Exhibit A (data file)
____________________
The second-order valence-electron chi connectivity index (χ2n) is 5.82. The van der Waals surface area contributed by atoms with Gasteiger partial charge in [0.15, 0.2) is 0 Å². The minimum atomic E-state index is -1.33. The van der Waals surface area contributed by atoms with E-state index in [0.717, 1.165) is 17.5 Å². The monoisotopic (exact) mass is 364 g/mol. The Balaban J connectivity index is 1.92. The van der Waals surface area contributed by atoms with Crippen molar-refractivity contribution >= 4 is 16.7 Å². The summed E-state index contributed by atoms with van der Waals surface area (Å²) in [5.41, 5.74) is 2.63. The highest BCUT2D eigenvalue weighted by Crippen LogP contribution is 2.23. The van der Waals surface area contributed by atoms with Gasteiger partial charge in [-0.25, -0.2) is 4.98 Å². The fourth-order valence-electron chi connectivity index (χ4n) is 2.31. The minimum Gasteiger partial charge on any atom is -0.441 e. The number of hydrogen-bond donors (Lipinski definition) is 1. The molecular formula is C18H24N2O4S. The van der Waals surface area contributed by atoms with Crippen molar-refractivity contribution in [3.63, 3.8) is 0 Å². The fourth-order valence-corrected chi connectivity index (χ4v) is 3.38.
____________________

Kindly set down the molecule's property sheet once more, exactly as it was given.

The second-order valence-electron chi connectivity index (χ2n) is 5.82. The van der Waals surface area contributed by atoms with Gasteiger partial charge in [0.15, 0.2) is 0 Å². The minimum atomic E-state index is -1.33. The van der Waals surface area contributed by atoms with E-state index in [0.717, 1.165) is 17.5 Å². The monoisotopic (exact) mass is 364 g/mol. The Balaban J connectivity index is 1.92. The van der Waals surface area contributed by atoms with Crippen molar-refractivity contribution >= 4 is 16.7 Å². The summed E-state index contributed by atoms with van der Waals surface area (Å²) in [5.41, 5.74) is 2.63. The highest BCUT2D eigenvalue weighted by Crippen LogP contribution is 2.23. The van der Waals surface area contributed by atoms with Gasteiger partial charge in [-0.25, -0.2) is 4.98 Å². The fourth-order valence-electron chi connectivity index (χ4n) is 2.31. The minimum Gasteiger partial charge on any atom is -0.441 e. The number of hydrogen-bond donors (Lipinski definition) is 1. The molecular formula is C18H24N2O4S. The van der Waals surface area contributed by atoms with Crippen molar-refractivity contribution in [3.63, 3.8) is 0 Å². The fourth-order valence-corrected chi connectivity index (χ4v) is 3.38.